Students and teachers challenged to think deeply about 'good work'

Students and teachers challenged to think deeply about 'good work'

Students and teachers at schools across the United States are being challenged to think about good work, what it constitutes, the challenges to achieving it, and the resulting implications.

Susan Verducci, a university professor, and Cheryl Christo, a high school teacher, are two educators who have introduced the subject of good work – defined as “work that is excellent in quality, socially responsible, and meaningful” -- to their students. They are using the GoodWork® Toolkit developed by the GoodWork Project in Cambridge, Massachusetts.

Both Christo and Verducci say that the Toolkit is pushing them and their students to think about various dimensions of their work, such as the ethical dimension, that they may have not considered before.

“I’ve begun to recognize that my students’ visions of themselves as teachers don’t include any ethical dimensions (positive or negative),” says Verducci, who teaches the theory in her Integration of Liberal Studies class. Most of her students plan to become elementary school teachers. “Other than seeing themselves as caring, and wanting to nurture and help students reach their potential, they haven’t thought about the ethical implications of themselves as authority figures, as graders, as arbiters of ‘normal’ behaviour.”

Verducci, a professor at San Jose University in San Jose California, says that the good work theory allows her to push the students into thinking about these issues. Some of the questions they discuss include: What is good work and why is it important? What kind of person-worker am I and what do I want to become? What are factors that challenge people in carrying out their best work? What can one do to prepare for these challenges?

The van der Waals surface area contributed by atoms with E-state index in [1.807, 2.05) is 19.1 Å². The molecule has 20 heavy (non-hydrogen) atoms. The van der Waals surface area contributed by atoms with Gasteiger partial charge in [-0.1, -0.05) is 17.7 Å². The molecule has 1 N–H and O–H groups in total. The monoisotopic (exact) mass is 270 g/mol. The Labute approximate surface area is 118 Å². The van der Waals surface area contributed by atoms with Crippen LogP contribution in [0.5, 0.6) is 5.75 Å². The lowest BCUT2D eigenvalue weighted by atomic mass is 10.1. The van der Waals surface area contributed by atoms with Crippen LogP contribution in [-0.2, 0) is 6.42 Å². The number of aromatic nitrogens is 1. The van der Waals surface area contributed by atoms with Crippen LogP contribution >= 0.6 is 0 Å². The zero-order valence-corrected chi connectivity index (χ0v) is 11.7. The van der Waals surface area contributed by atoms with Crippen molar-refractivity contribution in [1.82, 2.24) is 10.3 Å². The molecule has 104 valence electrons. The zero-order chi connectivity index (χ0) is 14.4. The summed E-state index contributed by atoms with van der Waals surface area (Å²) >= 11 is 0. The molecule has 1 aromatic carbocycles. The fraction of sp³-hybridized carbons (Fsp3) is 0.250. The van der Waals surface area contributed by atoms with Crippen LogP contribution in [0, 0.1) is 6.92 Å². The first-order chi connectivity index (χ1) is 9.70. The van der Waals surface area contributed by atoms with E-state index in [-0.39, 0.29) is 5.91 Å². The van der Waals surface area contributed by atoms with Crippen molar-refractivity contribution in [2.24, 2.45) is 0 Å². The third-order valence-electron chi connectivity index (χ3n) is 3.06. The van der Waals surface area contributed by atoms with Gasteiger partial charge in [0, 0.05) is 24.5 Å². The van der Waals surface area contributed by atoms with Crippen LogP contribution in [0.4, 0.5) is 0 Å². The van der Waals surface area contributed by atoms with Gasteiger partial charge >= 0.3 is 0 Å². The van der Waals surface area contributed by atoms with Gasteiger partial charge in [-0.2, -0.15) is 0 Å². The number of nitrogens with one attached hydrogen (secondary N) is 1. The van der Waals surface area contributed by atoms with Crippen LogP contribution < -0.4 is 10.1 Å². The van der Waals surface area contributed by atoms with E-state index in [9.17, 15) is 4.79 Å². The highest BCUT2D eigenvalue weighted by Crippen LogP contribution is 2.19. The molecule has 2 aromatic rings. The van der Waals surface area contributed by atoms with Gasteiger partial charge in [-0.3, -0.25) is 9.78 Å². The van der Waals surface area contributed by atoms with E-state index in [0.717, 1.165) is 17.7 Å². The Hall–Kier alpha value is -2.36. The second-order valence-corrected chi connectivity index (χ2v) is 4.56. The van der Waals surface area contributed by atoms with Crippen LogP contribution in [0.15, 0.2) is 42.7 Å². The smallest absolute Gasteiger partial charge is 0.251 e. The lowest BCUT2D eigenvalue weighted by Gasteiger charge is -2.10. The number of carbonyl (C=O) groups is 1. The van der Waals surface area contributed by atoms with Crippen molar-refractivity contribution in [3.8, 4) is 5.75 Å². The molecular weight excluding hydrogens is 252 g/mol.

Christo, Choral Director at Arlington High School in Arlington, Massachusetts, says the program has generated intense discussions among her students. “I think it broadens how they think,” she says. “It makes them think about what they do and why they do it.”

Christo, a finalist for the Teacher of the Year Award in Massachusetts several years, was asked if she would pilot the GoodWork Toolkit in her classes.

She jumped at the chance, noting that her mission is always “to help the kids be the best they can be,” a goal that the kit helps facilitate, she says.

Christo was so taken by the good work concept that she pushed for it to be introduced to the faculty in her fine arts department. Finally, after two years, it was offered last November to the Fine Arts staff at Arlington High School. Christo says there was a very positive reaction among the teachers to the theory.

For herself, Christo, says the program allows her the framework to really think about her work, why she does it and how she does it. She notes that she has a very strong moral ethic, describing herself as “Miss Black and White,” as well as high work standards. “I think it enables me to articulate better what I do,” she says.

Verducci notes that her understanding of good work “has pointed out how endemic ethical issues are in my line work. I now see the larger meaning of some of the choices that I make in my every day work-life. I also see the way the profession is structured that challenges any professional teacher to do good work.”

Verducci says she has begun to frame her thinking with good work. “It seems now that when talking about issues of teaching with my students, even if we are not discussing good work, I translate the issue into the good work framework.”

The GoodWork Project is a large scale effort by leaders from three American universities to identify individuals and institutions that exemplify good work and to determine how best to increase the incidence of good work in our society.

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Michelle Strutzenberger

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